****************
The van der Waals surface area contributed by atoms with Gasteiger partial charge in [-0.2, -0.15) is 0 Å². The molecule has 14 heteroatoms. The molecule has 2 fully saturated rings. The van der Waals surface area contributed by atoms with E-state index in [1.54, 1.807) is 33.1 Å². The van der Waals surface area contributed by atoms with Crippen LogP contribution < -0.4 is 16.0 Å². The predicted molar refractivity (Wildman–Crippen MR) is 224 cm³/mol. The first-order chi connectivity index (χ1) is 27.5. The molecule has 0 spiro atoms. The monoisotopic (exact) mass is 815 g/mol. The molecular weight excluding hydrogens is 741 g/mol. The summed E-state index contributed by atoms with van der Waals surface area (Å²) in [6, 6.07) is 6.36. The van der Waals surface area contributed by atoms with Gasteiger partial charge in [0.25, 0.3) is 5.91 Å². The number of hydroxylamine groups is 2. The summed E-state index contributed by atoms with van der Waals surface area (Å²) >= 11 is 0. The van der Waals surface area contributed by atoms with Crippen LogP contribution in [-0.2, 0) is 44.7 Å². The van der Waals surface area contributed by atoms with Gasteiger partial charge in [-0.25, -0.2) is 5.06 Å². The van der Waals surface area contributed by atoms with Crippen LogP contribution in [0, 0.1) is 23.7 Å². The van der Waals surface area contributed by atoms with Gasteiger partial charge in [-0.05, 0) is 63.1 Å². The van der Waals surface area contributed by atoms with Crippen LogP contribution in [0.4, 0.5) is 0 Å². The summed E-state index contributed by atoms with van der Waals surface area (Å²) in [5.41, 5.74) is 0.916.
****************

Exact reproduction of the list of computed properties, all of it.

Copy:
The van der Waals surface area contributed by atoms with Gasteiger partial charge in [-0.2, -0.15) is 0 Å². The molecule has 14 heteroatoms. The molecule has 2 fully saturated rings. The van der Waals surface area contributed by atoms with E-state index in [1.54, 1.807) is 33.1 Å². The van der Waals surface area contributed by atoms with Crippen LogP contribution < -0.4 is 16.0 Å². The predicted molar refractivity (Wildman–Crippen MR) is 224 cm³/mol. The first-order chi connectivity index (χ1) is 27.5. The molecule has 0 spiro atoms. The monoisotopic (exact) mass is 815 g/mol. The molecular weight excluding hydrogens is 741 g/mol. The summed E-state index contributed by atoms with van der Waals surface area (Å²) in [6, 6.07) is 6.36. The van der Waals surface area contributed by atoms with Gasteiger partial charge in [0.25, 0.3) is 5.91 Å². The number of hydroxylamine groups is 2. The summed E-state index contributed by atoms with van der Waals surface area (Å²) >= 11 is 0. The van der Waals surface area contributed by atoms with Crippen LogP contribution in [-0.2, 0) is 44.7 Å². The van der Waals surface area contributed by atoms with Gasteiger partial charge in [-0.25, -0.2) is 5.06 Å². The van der Waals surface area contributed by atoms with Crippen LogP contribution in [0, 0.1) is 23.7 Å². The van der Waals surface area contributed by atoms with Gasteiger partial charge in [-0.05, 0) is 63.1 Å². The van der Waals surface area contributed by atoms with Crippen LogP contribution in [0.4, 0.5) is 0 Å². The summed E-state index contributed by atoms with van der Waals surface area (Å²) in [5.41, 5.74) is 0.916.